Throughout the implementation of Solvency II, we have worked hard to ensure that progress in the regulatory agenda is not synonymous with unnecessary impediments on your ability to grow and evolve your businesses. At all times, though, insurers must be capitalised to deliver policyholder protection, and this must be commensurate with the risks they take.

A priority in this area is the revitalisation of robust securitisation markets in Europe, many of which have yet to recover from the crisis. We have been working with the ECB and other European authorities with the goal of encouraging securitisation as a means for lenders to diversify funding and reduce concentrations - but not to arbitrage capital regulations. A growth in "real money" investors, such as insurers, will increase the diversity of funding providers to the real economy, avoiding the pre-crisis reliance on an unstable, leveraged investor base. A key goal is to improve transparency, simplicity and consistency so that investors can understand the risks associated with securitisations. For simple, transparent and consistent securitisations, we are prepared to review whether post-crisis regulatory requirements for investors and originators are too onerous.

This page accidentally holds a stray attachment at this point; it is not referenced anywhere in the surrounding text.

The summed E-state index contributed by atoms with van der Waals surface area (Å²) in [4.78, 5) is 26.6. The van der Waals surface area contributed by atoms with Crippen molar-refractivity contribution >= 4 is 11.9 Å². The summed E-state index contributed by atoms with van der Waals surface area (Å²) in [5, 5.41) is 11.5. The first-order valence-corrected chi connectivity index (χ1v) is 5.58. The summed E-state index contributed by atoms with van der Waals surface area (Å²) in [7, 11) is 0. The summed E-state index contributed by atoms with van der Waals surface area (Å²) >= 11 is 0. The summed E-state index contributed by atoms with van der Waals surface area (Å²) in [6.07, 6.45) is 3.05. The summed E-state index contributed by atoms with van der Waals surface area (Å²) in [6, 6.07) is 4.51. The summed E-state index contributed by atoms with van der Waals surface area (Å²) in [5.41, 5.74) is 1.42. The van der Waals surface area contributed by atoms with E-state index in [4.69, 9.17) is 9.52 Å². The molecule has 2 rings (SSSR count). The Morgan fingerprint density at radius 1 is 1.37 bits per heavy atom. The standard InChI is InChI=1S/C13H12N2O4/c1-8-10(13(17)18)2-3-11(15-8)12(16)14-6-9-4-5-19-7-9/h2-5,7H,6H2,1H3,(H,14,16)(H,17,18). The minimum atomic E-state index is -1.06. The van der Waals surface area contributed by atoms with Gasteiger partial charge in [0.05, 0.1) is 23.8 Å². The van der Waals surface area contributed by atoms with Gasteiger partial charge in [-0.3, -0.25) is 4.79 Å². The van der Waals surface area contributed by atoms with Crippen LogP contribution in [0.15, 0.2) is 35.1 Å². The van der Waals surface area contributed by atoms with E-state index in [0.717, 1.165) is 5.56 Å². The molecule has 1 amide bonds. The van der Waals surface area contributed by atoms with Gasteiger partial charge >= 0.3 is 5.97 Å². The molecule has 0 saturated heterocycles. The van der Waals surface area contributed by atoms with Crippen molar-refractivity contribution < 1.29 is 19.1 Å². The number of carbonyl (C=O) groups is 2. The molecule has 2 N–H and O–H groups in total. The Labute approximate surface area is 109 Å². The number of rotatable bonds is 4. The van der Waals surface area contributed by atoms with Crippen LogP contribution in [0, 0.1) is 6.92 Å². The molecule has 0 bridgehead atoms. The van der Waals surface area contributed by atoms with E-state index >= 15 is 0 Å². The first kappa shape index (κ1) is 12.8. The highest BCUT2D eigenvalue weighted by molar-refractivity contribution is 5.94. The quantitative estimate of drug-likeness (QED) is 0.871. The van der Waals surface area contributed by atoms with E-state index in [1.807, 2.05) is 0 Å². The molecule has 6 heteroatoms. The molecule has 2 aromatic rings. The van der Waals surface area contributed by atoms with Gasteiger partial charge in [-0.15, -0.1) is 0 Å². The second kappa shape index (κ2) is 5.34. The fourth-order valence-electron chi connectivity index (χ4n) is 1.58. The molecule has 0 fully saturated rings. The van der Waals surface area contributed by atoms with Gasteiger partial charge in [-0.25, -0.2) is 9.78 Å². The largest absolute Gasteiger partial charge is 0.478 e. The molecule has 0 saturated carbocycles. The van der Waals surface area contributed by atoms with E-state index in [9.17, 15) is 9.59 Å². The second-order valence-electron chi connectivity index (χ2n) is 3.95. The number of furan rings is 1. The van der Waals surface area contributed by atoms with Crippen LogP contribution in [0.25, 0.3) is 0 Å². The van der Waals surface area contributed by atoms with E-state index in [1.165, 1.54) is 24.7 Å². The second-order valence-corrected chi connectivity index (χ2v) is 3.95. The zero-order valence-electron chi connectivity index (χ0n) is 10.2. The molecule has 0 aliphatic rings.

That includes Solvency II, where we welcome a recalibration of capital requirements for such simple, transparent and consistent securitisations, particularly at longer maturities. The ongoing participation of insurers - a major source of long-term finance - in this debate will be key to achieving results.

We have got to a stage now where the path to Solvency II is clear. We have come a long way from the uncertainty that has seemingly dominated the past few years. But we need to remain conscious of the new challenges and opportunities that are on our horizon.

Alongside the European process the wheels have been turning in the international space. A common set of global standards for systemically important insurers are being worked on as we speak.

Throughout the development of these standards, the Bank of England will continue with its strong history of international engagement. We have made great strides in Europe with Solvency II and we aim to ensure the complementarity of upcoming global standards with what we have achieved with Solvency II.

Continued interaction with the industry is an essential part of good policy making so I'd like to again thank you for your participation today. I hope that we can continue to work together towards achieving a policy outcome at all levels that fulfils our objectives and in turn ensures the stability, resilience and ultimately the prosperity of the insurance sector in the UK.